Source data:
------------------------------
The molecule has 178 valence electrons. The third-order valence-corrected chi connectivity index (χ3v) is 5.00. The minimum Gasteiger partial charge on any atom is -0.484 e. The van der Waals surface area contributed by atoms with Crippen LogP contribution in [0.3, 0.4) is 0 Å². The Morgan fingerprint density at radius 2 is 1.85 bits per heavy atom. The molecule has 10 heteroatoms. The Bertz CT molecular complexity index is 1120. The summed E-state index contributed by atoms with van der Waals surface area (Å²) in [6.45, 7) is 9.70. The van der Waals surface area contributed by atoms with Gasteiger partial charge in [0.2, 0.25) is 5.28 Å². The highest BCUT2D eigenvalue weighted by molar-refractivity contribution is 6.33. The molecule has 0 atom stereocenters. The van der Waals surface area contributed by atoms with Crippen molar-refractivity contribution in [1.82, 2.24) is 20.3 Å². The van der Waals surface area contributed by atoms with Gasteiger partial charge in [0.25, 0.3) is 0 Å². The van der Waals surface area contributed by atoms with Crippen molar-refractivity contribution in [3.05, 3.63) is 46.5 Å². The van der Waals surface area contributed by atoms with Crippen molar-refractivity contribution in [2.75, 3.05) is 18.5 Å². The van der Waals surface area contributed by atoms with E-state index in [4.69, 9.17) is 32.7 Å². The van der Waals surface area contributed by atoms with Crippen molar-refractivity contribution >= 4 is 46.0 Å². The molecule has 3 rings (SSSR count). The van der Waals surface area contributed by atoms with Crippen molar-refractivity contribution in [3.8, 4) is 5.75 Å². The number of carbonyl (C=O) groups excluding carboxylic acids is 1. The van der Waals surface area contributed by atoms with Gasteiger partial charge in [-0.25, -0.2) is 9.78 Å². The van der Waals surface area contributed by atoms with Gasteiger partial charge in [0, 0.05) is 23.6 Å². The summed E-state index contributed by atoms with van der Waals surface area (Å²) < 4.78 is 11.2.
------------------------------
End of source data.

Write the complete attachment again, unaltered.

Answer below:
The molecule has 178 valence electrons. The third-order valence-corrected chi connectivity index (χ3v) is 5.00. The minimum Gasteiger partial charge on any atom is -0.484 e. The van der Waals surface area contributed by atoms with Crippen LogP contribution in [0.3, 0.4) is 0 Å². The Morgan fingerprint density at radius 2 is 1.85 bits per heavy atom. The molecule has 10 heteroatoms. The Bertz CT molecular complexity index is 1120. The summed E-state index contributed by atoms with van der Waals surface area (Å²) in [6.45, 7) is 9.70. The van der Waals surface area contributed by atoms with Gasteiger partial charge in [0.2, 0.25) is 5.28 Å². The highest BCUT2D eigenvalue weighted by molar-refractivity contribution is 6.33. The molecule has 0 atom stereocenters. The van der Waals surface area contributed by atoms with Crippen molar-refractivity contribution in [1.82, 2.24) is 20.3 Å². The van der Waals surface area contributed by atoms with Gasteiger partial charge in [0.25, 0.3) is 0 Å². The van der Waals surface area contributed by atoms with Crippen molar-refractivity contribution in [3.05, 3.63) is 46.5 Å². The van der Waals surface area contributed by atoms with Crippen molar-refractivity contribution in [2.75, 3.05) is 18.5 Å². The van der Waals surface area contributed by atoms with E-state index in [4.69, 9.17) is 32.7 Å². The van der Waals surface area contributed by atoms with Crippen molar-refractivity contribution >= 4 is 46.0 Å². The molecule has 3 rings (SSSR count). The van der Waals surface area contributed by atoms with Crippen molar-refractivity contribution in [3.8, 4) is 5.75 Å². The number of carbonyl (C=O) groups excluding carboxylic acids is 1. The van der Waals surface area contributed by atoms with Gasteiger partial charge in [-0.25, -0.2) is 9.78 Å². The van der Waals surface area contributed by atoms with Gasteiger partial charge in [0, 0.05) is 23.6 Å². The summed E-state index contributed by atoms with van der Waals surface area (Å²) < 4.78 is 11.2.